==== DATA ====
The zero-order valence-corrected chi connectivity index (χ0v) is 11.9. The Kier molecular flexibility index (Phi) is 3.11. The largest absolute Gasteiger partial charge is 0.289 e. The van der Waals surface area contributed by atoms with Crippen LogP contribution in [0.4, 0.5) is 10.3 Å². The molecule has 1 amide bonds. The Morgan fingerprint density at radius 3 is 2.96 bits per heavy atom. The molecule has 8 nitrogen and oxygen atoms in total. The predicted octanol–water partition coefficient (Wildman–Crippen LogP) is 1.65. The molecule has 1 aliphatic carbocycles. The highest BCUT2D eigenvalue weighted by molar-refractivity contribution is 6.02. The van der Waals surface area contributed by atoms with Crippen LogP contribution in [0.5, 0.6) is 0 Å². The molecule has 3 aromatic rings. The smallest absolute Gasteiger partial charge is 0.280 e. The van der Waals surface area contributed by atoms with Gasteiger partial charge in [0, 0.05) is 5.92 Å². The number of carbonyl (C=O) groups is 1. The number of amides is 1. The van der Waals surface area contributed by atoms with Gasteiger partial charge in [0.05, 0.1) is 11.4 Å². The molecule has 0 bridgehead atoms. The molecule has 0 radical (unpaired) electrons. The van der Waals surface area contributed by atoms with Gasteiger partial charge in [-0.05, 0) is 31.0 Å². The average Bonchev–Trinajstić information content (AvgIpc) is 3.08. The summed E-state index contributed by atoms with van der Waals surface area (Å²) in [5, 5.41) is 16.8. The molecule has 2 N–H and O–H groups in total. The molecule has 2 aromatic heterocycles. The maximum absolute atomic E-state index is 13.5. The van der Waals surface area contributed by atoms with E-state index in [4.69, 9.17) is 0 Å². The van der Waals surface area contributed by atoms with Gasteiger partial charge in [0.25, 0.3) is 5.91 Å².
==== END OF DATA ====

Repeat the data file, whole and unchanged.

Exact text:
The zero-order valence-corrected chi connectivity index (χ0v) is 11.9. The Kier molecular flexibility index (Phi) is 3.11. The largest absolute Gasteiger partial charge is 0.289 e. The van der Waals surface area contributed by atoms with Crippen LogP contribution in [0.4, 0.5) is 10.3 Å². The molecule has 1 amide bonds. The Morgan fingerprint density at radius 3 is 2.96 bits per heavy atom. The molecule has 8 nitrogen and oxygen atoms in total. The predicted octanol–water partition coefficient (Wildman–Crippen LogP) is 1.65. The molecule has 1 aliphatic carbocycles. The highest BCUT2D eigenvalue weighted by molar-refractivity contribution is 6.02. The van der Waals surface area contributed by atoms with Crippen LogP contribution in [0.5, 0.6) is 0 Å². The molecule has 3 aromatic rings. The smallest absolute Gasteiger partial charge is 0.280 e. The van der Waals surface area contributed by atoms with Gasteiger partial charge in [0, 0.05) is 5.92 Å². The number of carbonyl (C=O) groups is 1. The number of amides is 1. The van der Waals surface area contributed by atoms with Gasteiger partial charge in [0.05, 0.1) is 11.4 Å². The molecule has 0 bridgehead atoms. The molecule has 0 radical (unpaired) electrons. The van der Waals surface area contributed by atoms with Gasteiger partial charge in [-0.05, 0) is 31.0 Å². The average Bonchev–Trinajstić information content (AvgIpc) is 3.08. The summed E-state index contributed by atoms with van der Waals surface area (Å²) in [5, 5.41) is 16.8. The molecule has 2 N–H and O–H groups in total. The molecule has 2 aromatic heterocycles. The maximum absolute atomic E-state index is 13.5. The van der Waals surface area contributed by atoms with E-state index in [4.69, 9.17) is 0 Å². The van der Waals surface area contributed by atoms with Gasteiger partial charge in [0.25, 0.3) is 5.91 Å².